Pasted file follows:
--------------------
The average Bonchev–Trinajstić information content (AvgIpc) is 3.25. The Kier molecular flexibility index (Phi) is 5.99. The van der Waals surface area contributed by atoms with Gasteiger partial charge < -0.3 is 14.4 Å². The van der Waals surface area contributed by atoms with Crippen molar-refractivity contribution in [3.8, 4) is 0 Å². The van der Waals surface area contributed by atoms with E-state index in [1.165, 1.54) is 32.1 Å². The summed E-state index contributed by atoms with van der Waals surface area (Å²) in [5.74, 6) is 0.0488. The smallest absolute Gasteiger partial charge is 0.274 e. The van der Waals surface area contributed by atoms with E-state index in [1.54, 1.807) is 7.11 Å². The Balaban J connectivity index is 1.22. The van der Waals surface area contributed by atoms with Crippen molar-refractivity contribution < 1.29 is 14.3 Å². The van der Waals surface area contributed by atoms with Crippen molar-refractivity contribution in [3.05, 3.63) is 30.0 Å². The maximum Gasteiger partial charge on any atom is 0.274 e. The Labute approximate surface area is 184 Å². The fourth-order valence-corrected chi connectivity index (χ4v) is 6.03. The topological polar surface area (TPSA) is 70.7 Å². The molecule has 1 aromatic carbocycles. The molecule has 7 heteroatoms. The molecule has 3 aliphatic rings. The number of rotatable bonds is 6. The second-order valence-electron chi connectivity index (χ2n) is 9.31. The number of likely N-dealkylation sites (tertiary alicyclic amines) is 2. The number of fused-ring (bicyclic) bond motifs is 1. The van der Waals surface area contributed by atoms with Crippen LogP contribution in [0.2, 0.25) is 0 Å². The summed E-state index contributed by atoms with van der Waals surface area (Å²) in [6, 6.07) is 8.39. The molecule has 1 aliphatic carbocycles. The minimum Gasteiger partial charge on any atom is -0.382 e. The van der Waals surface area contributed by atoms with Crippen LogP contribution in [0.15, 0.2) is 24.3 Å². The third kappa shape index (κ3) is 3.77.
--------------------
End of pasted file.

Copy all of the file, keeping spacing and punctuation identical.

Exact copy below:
The average Bonchev–Trinajstić information content (AvgIpc) is 3.25. The Kier molecular flexibility index (Phi) is 5.99. The van der Waals surface area contributed by atoms with Gasteiger partial charge < -0.3 is 14.4 Å². The van der Waals surface area contributed by atoms with Crippen molar-refractivity contribution in [3.8, 4) is 0 Å². The van der Waals surface area contributed by atoms with E-state index in [1.165, 1.54) is 32.1 Å². The summed E-state index contributed by atoms with van der Waals surface area (Å²) in [5.74, 6) is 0.0488. The smallest absolute Gasteiger partial charge is 0.274 e. The van der Waals surface area contributed by atoms with E-state index in [1.54, 1.807) is 7.11 Å². The Balaban J connectivity index is 1.22. The van der Waals surface area contributed by atoms with Crippen molar-refractivity contribution < 1.29 is 14.3 Å². The van der Waals surface area contributed by atoms with Crippen molar-refractivity contribution in [3.05, 3.63) is 30.0 Å². The maximum Gasteiger partial charge on any atom is 0.274 e. The Labute approximate surface area is 184 Å². The fourth-order valence-corrected chi connectivity index (χ4v) is 6.03. The topological polar surface area (TPSA) is 70.7 Å². The molecule has 1 aromatic carbocycles. The molecule has 7 heteroatoms. The molecule has 3 aliphatic rings. The number of rotatable bonds is 6. The second-order valence-electron chi connectivity index (χ2n) is 9.31. The number of likely N-dealkylation sites (tertiary alicyclic amines) is 2. The number of fused-ring (bicyclic) bond motifs is 1. The van der Waals surface area contributed by atoms with Crippen LogP contribution in [0.2, 0.25) is 0 Å². The summed E-state index contributed by atoms with van der Waals surface area (Å²) in [6, 6.07) is 8.39. The molecule has 1 aliphatic carbocycles. The minimum Gasteiger partial charge on any atom is -0.382 e. The van der Waals surface area contributed by atoms with Crippen LogP contribution in [0.15, 0.2) is 24.3 Å². The third kappa shape index (κ3) is 3.77.